Jacinda Ardern - and her family - attracted plenty of attention at the UN in New York this week. She was even cast as an antidote to Trumpism. But did the media mistake exposure and international interest for genuine impact and influence?
Photo: Supplied / Prime Minister's Office
“Our Prime Minister is at the centre of a pivotal moment for the future of the United Nations in New York,” said TVNZ 1 news last Tuesday.
Amid rising tensions over Iran, President Trump had slammed the UN for failing to confront critical global issues, said TVNZ.
A few of the 140-odd world leaders at the UN General Assembly really were at the centre of big debates about the UN’s role and its future, but Jacinda Ardern was not one of them.
TVNZ’s US reporter Rebecca Wright went on to tell viewers she had a careful strategy of speaking out for New Zealand values but not antagonising the US leadership - which is standard behaviour for national leaders at the UNGA.
Other reporters who made the trip also talked up the PM's impact.
“Ardern has become the torch carrier for progressive politics as a young woman who breaks the mold in a world where the political strongman is on the rise,” Stuff’s political editor Tracy Watkins wrote from New York.
“She is a foil to the muscular diplomacy of the likes of US President Donald Trump and Russian President Vladimir Putin,” she said.
Back home, New Zealand Herald reporter Matt Nippert was puzzled.
Casting by local media of the UN general assembly as a civilization-shaking showdown between the schools of Ardern and Trump is kinda weird.— Matt Nippert (@MattNippert) September 23, 2018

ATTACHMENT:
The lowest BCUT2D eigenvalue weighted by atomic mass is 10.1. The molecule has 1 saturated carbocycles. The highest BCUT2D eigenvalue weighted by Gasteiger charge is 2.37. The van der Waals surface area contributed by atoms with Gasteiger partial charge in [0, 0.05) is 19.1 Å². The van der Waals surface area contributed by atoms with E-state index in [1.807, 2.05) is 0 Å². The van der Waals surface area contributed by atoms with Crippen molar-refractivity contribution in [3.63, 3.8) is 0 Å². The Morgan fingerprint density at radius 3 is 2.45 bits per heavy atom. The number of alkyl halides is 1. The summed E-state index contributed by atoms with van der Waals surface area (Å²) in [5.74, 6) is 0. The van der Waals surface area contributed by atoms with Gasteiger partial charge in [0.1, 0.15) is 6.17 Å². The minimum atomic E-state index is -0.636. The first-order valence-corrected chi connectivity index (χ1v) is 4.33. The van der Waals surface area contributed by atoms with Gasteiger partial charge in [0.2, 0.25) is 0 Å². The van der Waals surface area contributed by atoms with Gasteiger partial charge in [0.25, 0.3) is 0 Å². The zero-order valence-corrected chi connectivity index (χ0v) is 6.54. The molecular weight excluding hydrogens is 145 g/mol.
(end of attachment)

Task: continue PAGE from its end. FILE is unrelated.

There was huge media interest worldwide in Jacinda Ardern as a new mum - especially with baby Neve alongside dad Clarke Gayford at the UN.
"This is a bombastic arrival by a world leader,” Newshub’s Patrick Gower gushed on the AM show. "(She was on) The Today Show with millions of viewers this morning with a New Zealand flag behind her,” he said.
"John Key would battle and fight for moments like this,” he said.
Ironically, Jacinda Ardern herself said on the Today show she believed in politics without ego.
It was left to The AM’s show’s resident curmudgeon Mark Richardson - a frequent Ardern antagonist - to point out that exposure is not a true measure of success.
Plenty of other pundits drowned him out though.
Earlier this month, Newstalk ZB’s Heather du Plessis-Allan said Jacinda Ardern was “stupid” and wrong to travel to the Pacific Islands Forum in Nauru.
But she said the current PM had outshined predecessors soon after Ardern arrived in the US.
“If you don't think Ardern's got it all over Clark and Key, just look at The Late Show. Key had to pay consultants thousands to get him on that show. Ardern paid no one,” Heather du Plessis-Allan said in her Herald on Sunday column last weekend.
“World leaders will no doubt also want face time with her ... and a photo with someone as cool as New Zealand's PM will do a lot to win over progressive voters in whichever country they come from,” she wrote.
Our pundits’ obsession with political messaging runs deep.
Where in the world are people perpetually thinking about which candidates, parties or movements to back in elections which may be years away - and whose votes might be swung by a photo with Jacinda?
"Sometimes politics is a kindergarten" - report on Ardern and family in Austria's Heute newspaper today: pic.twitter.com/qVWCBZfdrA— Bryce Edwards (@bryce_edwards) September 26, 2018